Author Topic: How long should electronics last  (Read 4324 times)

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Offline Seekonk

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Re: How long should electronics last
« Reply #25 on: December 25, 2017, 12:46:53 am »
There is no conspiracy. It sounds like the input wasn't protected enough and you suffered an extremely rare event.  I got a fairly new dishwasher from a guy who was dropping it off at recycling.  Brought it home and it had taken a massive lightning hit, board was charred and components had exploded in the line voltage section. Certainly this is classified as unrepairable in the service industry. A little clean up and some jumper wires.  Five minutes later it was working.  The microprocessor survived all that.
 

Offline Simon

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Re: How long should electronics last
« Reply #26 on: December 25, 2017, 12:51:56 am »
Well I'm not a conspiracy theorist but sometimes I wonder at how fast stuff breaks down when I am used to designing stuff to be indestructible and last forever. I don't know what rare event could have been suffered. On the whole the thing works as it would run the heating fine but it could no longer control the tap hot water properly reporting a non existent thermistor fault. There is a secondary thermistor apparently but it only controls to 50-55C and this was too low to run the shower that some idiot put on huge pipe sizes (3/4" I think) so a lot of heat is gone by the time the "hot" water gets to the shower head.
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Offline Towger

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Re: How long should electronics last
« Reply #27 on: December 25, 2017, 01:18:11 am »
In my experience 9 years is good for a 'modern' boiler's PCB.  The build quality of Potterton, Glowworm etc is to use the technical term 'shite'.

Simon, it is probably a dry joint or dry capacitor.  I have 3 PCBs for my boiler, of different revisions.

1. Original: I managed to keep this going for 10 years, full of dry joints.  In fact I don't know how it ever worked, a couple of resistor legs were not even soldered.  It eventually decided not to detect a flame.  This was probably a dry capacitor, but after several repairs it was time to go.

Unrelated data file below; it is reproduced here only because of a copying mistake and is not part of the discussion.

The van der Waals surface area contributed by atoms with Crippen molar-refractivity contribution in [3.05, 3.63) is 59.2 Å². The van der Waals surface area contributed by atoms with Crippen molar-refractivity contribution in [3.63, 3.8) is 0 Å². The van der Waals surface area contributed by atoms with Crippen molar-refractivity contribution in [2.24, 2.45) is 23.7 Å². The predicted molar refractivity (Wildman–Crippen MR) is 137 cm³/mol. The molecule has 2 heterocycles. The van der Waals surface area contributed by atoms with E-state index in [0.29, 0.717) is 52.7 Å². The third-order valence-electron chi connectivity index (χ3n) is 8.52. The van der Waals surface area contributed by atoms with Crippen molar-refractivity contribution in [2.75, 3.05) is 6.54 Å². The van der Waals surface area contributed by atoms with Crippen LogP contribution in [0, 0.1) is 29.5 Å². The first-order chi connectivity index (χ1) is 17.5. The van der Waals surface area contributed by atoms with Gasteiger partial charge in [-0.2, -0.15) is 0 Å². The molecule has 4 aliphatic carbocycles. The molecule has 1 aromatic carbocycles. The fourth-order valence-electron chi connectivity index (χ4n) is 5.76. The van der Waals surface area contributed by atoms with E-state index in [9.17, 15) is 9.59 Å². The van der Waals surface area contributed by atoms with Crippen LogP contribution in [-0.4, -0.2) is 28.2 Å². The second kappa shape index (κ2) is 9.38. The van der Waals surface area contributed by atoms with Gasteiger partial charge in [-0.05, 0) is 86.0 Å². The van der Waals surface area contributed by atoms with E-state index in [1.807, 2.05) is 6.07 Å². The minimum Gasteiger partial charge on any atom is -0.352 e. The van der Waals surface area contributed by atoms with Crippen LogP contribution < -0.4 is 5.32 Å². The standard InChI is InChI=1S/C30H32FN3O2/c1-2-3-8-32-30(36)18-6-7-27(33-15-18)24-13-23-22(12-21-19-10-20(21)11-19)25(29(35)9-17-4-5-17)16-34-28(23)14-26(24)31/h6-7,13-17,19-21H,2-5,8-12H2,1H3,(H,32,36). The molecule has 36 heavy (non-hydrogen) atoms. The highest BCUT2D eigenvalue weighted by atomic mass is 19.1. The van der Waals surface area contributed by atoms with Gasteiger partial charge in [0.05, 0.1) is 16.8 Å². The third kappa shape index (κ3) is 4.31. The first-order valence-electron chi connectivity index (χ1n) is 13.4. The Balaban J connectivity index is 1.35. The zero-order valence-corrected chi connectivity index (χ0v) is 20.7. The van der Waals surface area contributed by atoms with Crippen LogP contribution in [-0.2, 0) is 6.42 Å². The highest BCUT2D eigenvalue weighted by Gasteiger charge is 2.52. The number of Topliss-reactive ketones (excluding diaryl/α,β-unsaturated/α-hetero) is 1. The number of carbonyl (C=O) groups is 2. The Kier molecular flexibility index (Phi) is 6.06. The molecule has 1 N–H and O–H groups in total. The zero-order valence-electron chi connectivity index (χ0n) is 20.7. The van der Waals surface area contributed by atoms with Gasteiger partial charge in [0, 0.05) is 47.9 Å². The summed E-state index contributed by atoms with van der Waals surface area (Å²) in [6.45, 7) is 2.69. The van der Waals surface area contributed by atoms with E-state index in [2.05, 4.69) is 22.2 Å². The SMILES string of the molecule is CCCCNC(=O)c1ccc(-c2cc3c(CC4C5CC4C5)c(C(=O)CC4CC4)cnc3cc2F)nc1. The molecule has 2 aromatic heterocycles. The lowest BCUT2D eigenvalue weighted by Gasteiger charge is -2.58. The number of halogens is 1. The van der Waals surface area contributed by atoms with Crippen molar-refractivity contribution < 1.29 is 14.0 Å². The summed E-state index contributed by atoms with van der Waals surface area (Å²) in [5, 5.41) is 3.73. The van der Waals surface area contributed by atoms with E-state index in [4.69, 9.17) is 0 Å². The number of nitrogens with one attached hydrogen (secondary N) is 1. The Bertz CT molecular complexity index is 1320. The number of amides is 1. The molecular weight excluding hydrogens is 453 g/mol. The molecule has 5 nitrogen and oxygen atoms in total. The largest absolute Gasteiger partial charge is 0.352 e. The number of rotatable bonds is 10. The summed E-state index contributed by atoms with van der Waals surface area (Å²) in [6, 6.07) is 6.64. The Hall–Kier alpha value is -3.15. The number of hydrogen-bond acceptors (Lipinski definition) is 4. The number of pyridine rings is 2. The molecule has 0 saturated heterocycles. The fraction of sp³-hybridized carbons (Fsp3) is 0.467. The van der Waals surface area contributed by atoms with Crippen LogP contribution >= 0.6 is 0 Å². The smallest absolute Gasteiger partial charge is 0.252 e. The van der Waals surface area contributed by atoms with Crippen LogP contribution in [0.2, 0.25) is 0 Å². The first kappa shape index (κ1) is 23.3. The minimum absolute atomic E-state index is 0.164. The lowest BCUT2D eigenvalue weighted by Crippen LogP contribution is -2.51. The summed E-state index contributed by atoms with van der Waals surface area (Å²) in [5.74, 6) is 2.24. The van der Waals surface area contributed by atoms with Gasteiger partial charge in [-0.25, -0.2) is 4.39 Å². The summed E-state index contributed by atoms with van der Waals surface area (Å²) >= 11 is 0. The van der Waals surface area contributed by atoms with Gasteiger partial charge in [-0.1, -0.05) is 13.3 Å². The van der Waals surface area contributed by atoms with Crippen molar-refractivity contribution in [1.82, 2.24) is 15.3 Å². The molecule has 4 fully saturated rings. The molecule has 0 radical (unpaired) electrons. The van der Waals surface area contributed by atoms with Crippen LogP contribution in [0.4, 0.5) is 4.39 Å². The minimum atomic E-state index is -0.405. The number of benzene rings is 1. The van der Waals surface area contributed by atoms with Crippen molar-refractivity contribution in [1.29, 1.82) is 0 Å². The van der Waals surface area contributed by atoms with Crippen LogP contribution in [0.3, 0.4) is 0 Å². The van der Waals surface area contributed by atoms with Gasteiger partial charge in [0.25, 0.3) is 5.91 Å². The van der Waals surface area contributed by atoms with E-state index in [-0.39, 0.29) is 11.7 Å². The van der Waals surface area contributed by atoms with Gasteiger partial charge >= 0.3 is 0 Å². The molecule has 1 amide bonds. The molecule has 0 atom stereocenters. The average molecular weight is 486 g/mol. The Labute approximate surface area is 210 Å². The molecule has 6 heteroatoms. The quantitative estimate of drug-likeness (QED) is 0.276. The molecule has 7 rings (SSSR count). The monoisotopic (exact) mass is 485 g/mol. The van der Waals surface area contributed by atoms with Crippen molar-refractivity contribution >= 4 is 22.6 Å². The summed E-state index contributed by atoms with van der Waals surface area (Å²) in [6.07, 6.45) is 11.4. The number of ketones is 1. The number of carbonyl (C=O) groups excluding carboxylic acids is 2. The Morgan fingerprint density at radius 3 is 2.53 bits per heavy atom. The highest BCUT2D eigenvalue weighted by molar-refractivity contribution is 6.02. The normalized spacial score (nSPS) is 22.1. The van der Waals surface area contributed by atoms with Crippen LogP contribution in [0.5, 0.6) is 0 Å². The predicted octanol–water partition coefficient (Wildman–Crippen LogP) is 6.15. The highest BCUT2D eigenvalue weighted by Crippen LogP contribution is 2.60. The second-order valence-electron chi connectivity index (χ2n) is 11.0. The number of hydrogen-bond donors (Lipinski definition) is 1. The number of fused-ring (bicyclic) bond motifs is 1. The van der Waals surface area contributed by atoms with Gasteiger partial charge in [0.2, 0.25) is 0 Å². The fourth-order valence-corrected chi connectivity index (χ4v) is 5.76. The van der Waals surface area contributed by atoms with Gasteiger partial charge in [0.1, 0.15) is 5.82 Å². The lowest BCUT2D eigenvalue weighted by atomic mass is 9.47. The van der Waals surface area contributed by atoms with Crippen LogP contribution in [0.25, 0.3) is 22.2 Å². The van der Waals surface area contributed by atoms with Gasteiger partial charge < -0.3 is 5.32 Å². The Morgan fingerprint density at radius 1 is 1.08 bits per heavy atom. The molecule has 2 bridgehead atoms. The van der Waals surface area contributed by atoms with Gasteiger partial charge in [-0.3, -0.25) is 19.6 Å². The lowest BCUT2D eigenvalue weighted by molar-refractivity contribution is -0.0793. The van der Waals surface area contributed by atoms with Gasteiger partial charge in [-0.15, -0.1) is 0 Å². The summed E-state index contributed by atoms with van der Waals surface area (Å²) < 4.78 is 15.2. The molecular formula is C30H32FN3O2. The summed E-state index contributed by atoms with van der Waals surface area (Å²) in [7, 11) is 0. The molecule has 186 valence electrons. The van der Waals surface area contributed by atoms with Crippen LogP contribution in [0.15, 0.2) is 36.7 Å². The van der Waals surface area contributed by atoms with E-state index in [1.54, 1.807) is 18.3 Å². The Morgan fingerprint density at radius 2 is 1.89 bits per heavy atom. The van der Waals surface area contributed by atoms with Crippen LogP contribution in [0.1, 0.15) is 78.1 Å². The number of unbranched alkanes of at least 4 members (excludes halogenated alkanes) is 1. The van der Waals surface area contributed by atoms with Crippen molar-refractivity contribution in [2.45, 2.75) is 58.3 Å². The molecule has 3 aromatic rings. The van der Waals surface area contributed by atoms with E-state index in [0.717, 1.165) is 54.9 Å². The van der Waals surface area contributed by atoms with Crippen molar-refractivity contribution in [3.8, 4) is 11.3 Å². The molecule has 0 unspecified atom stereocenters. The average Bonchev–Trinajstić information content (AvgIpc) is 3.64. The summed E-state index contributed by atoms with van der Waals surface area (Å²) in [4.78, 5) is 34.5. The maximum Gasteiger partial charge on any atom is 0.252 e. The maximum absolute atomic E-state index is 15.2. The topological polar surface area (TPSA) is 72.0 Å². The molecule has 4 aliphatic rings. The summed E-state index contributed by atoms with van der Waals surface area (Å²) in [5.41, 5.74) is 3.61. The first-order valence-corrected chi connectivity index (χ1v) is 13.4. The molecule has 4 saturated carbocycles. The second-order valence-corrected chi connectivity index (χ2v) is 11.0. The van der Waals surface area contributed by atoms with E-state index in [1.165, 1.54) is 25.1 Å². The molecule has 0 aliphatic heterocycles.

2. More modern version,  with LEDs rather than neons.  This lasted two years before it started giving trouble.  A whack with screwdriver would get it going again.  In the words of Tom Baker as Dr Who 'If in douth give it a clout'.  In order to keep SWBMO happy I ordered replacement 3. 
 #2 reached an unusable state before #3 arrived.  Another late night freezing cold, repair job...  It lives outside in a shed.  On inspection signs of arcing on a dry joint on a relay leg there noted and repaired, along with a number of other suspects.  Reinstalled and it is still working... well two months at this stage.

3# This is now in storage, with my growing collection of other spare and replaced parts.
 

Offline Simon

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Re: How long should electronics last
« Reply #28 on: December 25, 2017, 01:23:21 am »
Well this one is well made, like i say it still worked but for a small failure whos cause it not traceable to any assembly issues but is enough to put the kibosh on the whole thing. for £190 they are probably not worth repairing. The only thing I can think of is a filter ceramic capacitor in the thermistor input could have shorted internally but somehow I doubt it.
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Offline grumpydoc

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Re: How long should electronics last
« Reply #29 on: December 25, 2017, 01:35:39 am »
Indeed. My board has not seen high temperatures. I don't know what uC they are using but really can you deliberately make such poor quality chips on purpose?
Probably not temperature per se but temperature cycling can kill things relatively quickly.
 

Offline Monkeh

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Re: How long should electronics last
« Reply #30 on: December 25, 2017, 01:40:22 am »
I am used to designing stuff to be indestructible and last forever.